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Primary Selective Laser Trabeculoplasty for Open-Angle Glaucoma and Ocular Hypertension: Clinical Outcomes, Predictors of Success, and Safety from the Laser in Glaucoma and Ocular Hypertension Trial

Research output: Contribution to journalArticle

Laser in Glaucoma and Ocular Hypertension Trial Study Group

Original languageEnglish
Pages (from-to)1238-1248
Number of pages11
Issue number9
Early online date25 Apr 2019
Publication statusPublished - 1 Sep 2019

Bibliographical note

Crown Copyright © 2019. Published by Elsevier Inc. All rights reserved.

King's Authors


PURPOSE: To report clinical efficacy, predictors of success, and safety of primary selective laser trabeculoplasty (SLT) used in treatment-naive patients with open-angle glaucoma (OAG) or ocular hypertension (OHT).

DESIGN: Post hoc analysis of a multicenter, prospective, randomized, controlled trial.

PARTICIPANTS: Treatment-naive patients with OAG or OHT.

METHODS: Patients randomized to SLT or topical medication and treated to predefined target intraocular pressures (IOPs) requiring ≥20% IOP reduction from baseline for all disease severity levels.

OUTCOME MEASURES: Initial (early) absolute IOP-lowering at 2 months. Achievement of drop-free disease-control: meeting target IOP without disease progression or need for additional topical medication over 36 months after SLT. Predictors of early absolute IOP-lowering and drop-free disease-control after single initial SLT. Frequency of laser-related complications.

RESULTS: A total of 611 eyes (195 OHT and 416 OAG) of 355 patients received SLT, and 622 eyes (185 OHT and 437 OAG) of 362 patients received topical medication at baseline. Early absolute IOP-lowering after SLT was no different between OHT and OAG eyes (adjusted mean difference = -0.05 mmHg; 95% confidence interval [CI], -0.6 to 0.5 mmHg; P = 0.85). No difference was noted in early absolute IOP-lowering between topical medication and primary SLT (adjusted mean difference = -0.1 mmHg; 95% CI, -0.6 to 0.4 mmHg; P = 0.67). Early absolute IOP-lowering with primary SLT was positively associated with baseline IOP (coefficient 0.58; 95% CI, 0.53-0.63; P < 0.001) and negatively with female gender (coefficient -0.63; 95% CI, -1.23 to -0.02; P = 0.04). At 36 months, 536 eyes (87.7% of 611 eyes) of 314 patients (88.5% of 355 patients) were available for analysis. Some 74.6% of eyes (400 eyes) treated with primary SLT achieved drop-free disease-control at 36 months; 58.2% (312 eyes) after single SLT. Total SLT power and 2-month IOP were predictors of drop-free disease-control at 36 months after single SLT. Six eyes of 6 patients experienced immediate post-laser IOP spike (>5 mmHg from pretreatment IOP) with 1 eye requiring treatment.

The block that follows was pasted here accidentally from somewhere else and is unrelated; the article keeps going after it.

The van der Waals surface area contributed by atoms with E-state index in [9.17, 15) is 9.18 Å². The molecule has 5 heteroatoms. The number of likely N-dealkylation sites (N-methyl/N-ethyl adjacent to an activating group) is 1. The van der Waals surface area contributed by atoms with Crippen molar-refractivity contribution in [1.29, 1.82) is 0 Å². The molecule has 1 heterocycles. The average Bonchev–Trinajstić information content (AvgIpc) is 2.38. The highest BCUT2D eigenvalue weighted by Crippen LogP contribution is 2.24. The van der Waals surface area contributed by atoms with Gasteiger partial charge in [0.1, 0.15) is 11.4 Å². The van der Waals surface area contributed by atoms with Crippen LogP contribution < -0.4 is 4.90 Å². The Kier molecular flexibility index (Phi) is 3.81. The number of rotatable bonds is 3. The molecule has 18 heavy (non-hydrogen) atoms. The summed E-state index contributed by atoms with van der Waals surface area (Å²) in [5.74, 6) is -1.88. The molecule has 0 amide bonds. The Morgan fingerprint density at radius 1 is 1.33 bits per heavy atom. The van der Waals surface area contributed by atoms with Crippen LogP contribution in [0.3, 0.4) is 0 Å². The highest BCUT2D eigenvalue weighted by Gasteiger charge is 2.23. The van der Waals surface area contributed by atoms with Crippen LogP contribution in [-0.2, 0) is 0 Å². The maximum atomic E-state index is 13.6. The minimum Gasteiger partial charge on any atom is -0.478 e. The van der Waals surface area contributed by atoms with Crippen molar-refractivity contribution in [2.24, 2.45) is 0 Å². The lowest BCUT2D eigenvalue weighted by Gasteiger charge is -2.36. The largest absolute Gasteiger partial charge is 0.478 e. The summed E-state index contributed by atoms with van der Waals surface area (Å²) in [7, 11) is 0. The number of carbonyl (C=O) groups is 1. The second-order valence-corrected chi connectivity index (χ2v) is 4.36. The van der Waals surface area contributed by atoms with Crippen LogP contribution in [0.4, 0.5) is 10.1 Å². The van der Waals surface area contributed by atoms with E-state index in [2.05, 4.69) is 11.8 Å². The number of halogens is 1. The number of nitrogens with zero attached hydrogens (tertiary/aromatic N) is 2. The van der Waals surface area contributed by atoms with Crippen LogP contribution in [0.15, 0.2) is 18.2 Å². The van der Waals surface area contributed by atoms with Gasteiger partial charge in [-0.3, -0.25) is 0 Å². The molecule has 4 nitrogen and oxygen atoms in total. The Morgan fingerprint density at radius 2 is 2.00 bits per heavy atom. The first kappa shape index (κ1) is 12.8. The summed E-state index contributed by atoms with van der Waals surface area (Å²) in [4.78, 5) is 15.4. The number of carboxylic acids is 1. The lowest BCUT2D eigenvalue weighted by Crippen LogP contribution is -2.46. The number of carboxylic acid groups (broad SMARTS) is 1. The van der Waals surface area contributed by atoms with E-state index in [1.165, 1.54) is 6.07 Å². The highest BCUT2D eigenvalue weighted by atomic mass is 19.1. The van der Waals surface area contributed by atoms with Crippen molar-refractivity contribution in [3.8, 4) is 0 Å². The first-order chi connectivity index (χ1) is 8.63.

CONCLUSIONS: Primary SLT achieved comparable early absolute IOP-lowering in OHT versus OAG eyes. Drop-free disease-control was achieved in approximately 75% eyes at 36 months after 1 or 2 SLTs, the majority of these after single SLT. These analyses are exploratory but support primary SLT to be effective and safe in treatment-naive OAG and OHT eyes.

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